Bank branches face further closures
BANK customers face further cuts to their banking network as the UK's biggest banks consider initiating another round of branch closures.
In 1972 the branch network in the UK totalled around 17,000 branches. In 2013 this figure has dropped by over a third to 9,500.
Where once community branches functioned proudly as social and economic hubs of the neighbourhood now coffee shops, delis or, in many cases, empty buildings stand in their place.
40% already gone
A report released by Nottingham University in August this year confirms the severity of the situation. The research revealed that the UK has lost over 40% of its banking network in the last twenty years alone.
Although the report also found the rate of closures to have slowed since 2000 there are now worries that the UK's banks will step-up branch closures again from 2014.
The report follows in the wake of research conducted by global property consultants, Jones Lang LaSalle, that warns the age of the traditional branch network in the developed world is 'drawing to a close'.
50% of European and American branches could be closed by 2020, Jones Lang LaSalle predict.
Too expensive to keep open
The high costs associated with running small branches combined with new ways to bank, such as mobile and internet banking, are viewed as the catalysts for future closures.
Unfortunately, those most likely to be affected by branch closures are also those least likely to engage with the new methods of banking.
Up to now the majority of branch closures have happened in rural communities and areas of industrial decline. Residents of these areas, including the elderly and the long-term unemployed, have suffered most from the loss of doorstep banking services.
According to UK pressure group, the Campaign for Community Banking, three of the UK's Big Four banks have closed 115 branches between them this year.
Lloyds are not responsible for any closures owing to a promise to maintain the size of its branch network and not close a branch if it is the last one in an area. This pledge, however, comes to an end in 2015.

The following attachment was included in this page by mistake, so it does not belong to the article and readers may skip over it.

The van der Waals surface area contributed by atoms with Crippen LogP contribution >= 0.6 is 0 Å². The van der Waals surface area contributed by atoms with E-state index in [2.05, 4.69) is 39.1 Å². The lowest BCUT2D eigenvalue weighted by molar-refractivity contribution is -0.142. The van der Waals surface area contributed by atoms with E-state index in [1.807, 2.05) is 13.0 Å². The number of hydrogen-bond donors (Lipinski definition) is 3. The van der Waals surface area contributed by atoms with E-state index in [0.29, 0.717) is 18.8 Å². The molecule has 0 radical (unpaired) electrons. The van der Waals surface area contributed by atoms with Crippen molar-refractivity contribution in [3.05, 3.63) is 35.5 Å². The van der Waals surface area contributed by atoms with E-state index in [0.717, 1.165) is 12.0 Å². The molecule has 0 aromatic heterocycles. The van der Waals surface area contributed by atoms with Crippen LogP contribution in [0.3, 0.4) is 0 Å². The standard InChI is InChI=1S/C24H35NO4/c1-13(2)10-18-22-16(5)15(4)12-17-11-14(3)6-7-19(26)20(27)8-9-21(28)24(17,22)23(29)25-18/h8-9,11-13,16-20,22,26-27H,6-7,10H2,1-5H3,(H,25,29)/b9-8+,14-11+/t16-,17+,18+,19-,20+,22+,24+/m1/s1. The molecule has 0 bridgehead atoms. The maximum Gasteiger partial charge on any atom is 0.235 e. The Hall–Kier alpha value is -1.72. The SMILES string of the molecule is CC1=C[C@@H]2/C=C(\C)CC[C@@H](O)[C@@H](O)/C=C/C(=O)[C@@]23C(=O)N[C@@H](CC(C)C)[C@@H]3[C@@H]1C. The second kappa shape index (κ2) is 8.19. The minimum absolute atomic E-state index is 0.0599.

The Campaign for Community Banking states 887 communities in the UK currently depend on just one branch for their day-to-day banking needs.
They believe this to have a knock on effect in the wider local economy too.
"Damage to communities from losing their banks goes much further than inconvenience," Derek French, founder of the group, said, "many other businesses lose customers and some close too - a revival of closures will hit where it hurts."
Of greater concern to campaigners, however, is the social impact community branch closures have on vulnerable customers.
For many, especially the elderly, a local branch is a touchstone to the wider community. A daily visit to the local branch is a social as well as practical experience, especially for those living alone who otherwise have little social interaction during the day.
Likewise, for low-income customers the cost of taking public transport to the nearest branch can prove too expensive. This precludes them, not just from the act of banking, but from social interaction too - all because they can't afford to get to the bank.
As the statistics show community branch closures are not a new thing and some organisations have committed to finding the best way for vulnerable customers to adapt to the changing face of banking.
A solution: bank sharing
The Campaign for Community Banking are calling on the Government to set in place measures to protect vulnerable customers.
The group advocate setting up US-style bank sharing centres. A bank sharing centre is a multi-use building utilised by several banks use on different days of the week to provide banking services to their customers.
Shared banking centres have been a very successful strategy in the US, which has also seen a huge reduction in its branch network in recent years.
Some banks, such as the Co-Op Shared Bank, even operate a weekly service in convenience stores and on military bases.
Spanish bank, Bankia, runs a truly mobile banking scheme using a specially adapted bus to service rural communities. Closer to home, RBS run a similar bus service for isolated communities in rural Scotland.
French says that both industry and Government have been unwilling even to countenance the idea of shared and expanded mobile services, however.
The Payments Council is currently exploring how payment services can be modified to benefit vulnerable customers.
Currently, 'coping strategies', such as PIN and password sharing between family members are common, but there are stark dangers associated with such practises.
The Payments Council don't believe that just because an elderly person has lost their local branch or can't physically travel to a main branch it should mean they are required to put their financial safety at risk.
As of this month, HSBC will have closed a total of 25 rural branches in 2013 and campaigners fear this to be the first step towards a whole new cull of local branches, what French refers to as "the lull before the storm".
When questioned about future closures a spokesman for HSBC said, "we continue to review our network on the basis of customer usage, investing in it where we feel we can improve it and bring more customers in but ultimately closing a branch as the last resort."
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